Silver and aluminum are two elements very different from each other in terms of their physical and chemical properties, and while they may have some similarities that often confuse people, there are easier ways to differentiate between them.
This article goes into detail of explaining the properties of each material and their uses.
While doing so, we’ll also be giving you insights on how to tell them apart as well as the telltale signs that can help you identify them.
Silver vs Aluminum (Explained)
If you’ve studied high school chemistry, you’re familiar with the fact that silver is an element in the periodic table (a tabular display of elements according to their properties).
Silver is a scarce precious metal located in the periodic table near gold and copper, mimicking their properties.
You’re probably familiar with silver as a shiny material mostly used decoratively to make ornaments and jewelry.
But did you know, silver is also used in various industrial, chemical, and manufacturing processes as an input, mainly because of its electrical conductivity (the ability to pass electricity through it), malleability (flexibility), and resistance to oxidation (rusting).
Thus silver is a material with a diverse range of uses; making ornaments, jewelry, coins, fabricating printed electrical circuits, and as a coating for electrical conductors.
Silver can also be found mixed between compounds such as sulfides of lead, zinc and copper.
Aluminum is also an element that belongs to the periodic table, however, its position is farther from silver due to differences in their chemical and physical properties.
Aluminum is a commonly used and abundantly present metal in the earth’s core (also found in gems and clay).
Aluminum is used as an add-on for various metals to improve their properties for certain uses, for example, to make aluminum bronzes.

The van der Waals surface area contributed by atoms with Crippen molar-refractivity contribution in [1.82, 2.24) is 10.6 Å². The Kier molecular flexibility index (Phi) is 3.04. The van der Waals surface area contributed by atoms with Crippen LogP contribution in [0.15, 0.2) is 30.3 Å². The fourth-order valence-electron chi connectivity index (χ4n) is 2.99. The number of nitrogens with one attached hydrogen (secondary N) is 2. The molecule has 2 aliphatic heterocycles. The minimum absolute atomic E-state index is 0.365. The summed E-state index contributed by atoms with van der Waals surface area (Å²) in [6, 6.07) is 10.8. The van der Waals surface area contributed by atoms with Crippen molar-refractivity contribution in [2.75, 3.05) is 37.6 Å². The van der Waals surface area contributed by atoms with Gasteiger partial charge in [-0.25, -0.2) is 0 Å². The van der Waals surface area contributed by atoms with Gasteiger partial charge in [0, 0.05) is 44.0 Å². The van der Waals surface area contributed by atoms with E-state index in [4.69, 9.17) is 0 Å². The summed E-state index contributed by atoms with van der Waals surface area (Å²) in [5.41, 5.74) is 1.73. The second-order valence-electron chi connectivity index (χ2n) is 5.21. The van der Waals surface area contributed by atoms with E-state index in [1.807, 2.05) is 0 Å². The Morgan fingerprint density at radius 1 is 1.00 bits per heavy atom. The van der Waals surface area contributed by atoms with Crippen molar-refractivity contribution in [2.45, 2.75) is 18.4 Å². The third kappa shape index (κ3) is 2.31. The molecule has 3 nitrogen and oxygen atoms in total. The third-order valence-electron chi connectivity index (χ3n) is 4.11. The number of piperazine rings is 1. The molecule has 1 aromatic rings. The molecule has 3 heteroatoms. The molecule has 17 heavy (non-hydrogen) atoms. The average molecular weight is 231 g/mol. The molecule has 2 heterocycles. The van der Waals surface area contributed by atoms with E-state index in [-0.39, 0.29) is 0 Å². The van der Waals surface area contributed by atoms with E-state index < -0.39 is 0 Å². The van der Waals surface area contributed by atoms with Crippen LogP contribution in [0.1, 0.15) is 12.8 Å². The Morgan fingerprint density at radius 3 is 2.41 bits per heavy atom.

The metal itself along with its alloys (mixture of 2 or more metals) are used industrially and commercially to make aircrafts, refrigerators, construction material, conductors, air conditioners, and utensils.
Along with its diverse range of uses, it’s important to know that pure and untampered with aluminum is a very soft and fragile material in nature.
Commercially and industrially used aluminum has added metals in it to change its structure from soft to becoming hard.
How are silver and aluminum similar to one another?
Silver and aluminum, being elements from the periodic table naturally have some similar characteristics when it comes to appearance, properties, uses, and occurrences:
1. Type of element: silver and aluminum are metals.
2. Appearance: a shiny silver (or white) color, and very lustrous upon first glance.
3. Physical properties: being pure metals, their natural form is soft and weak, thus other metals have to be added to make them harder for commercial use.
4. Chemical properties: both metals are good conductors of electricity, malleable, ductile, and are often used to make alloys with other elements.
5. Reactivity: both metals are less chemically reactive (don’t easily react with other elements or chemicals). Silver is less reactive by nature, and aluminum because of its protective aluminum oxide layer.
6. Commercial uses: both can be used to make jewelry and ornaments, but silver based jewelry has a higher value than aluminum based because of rarity.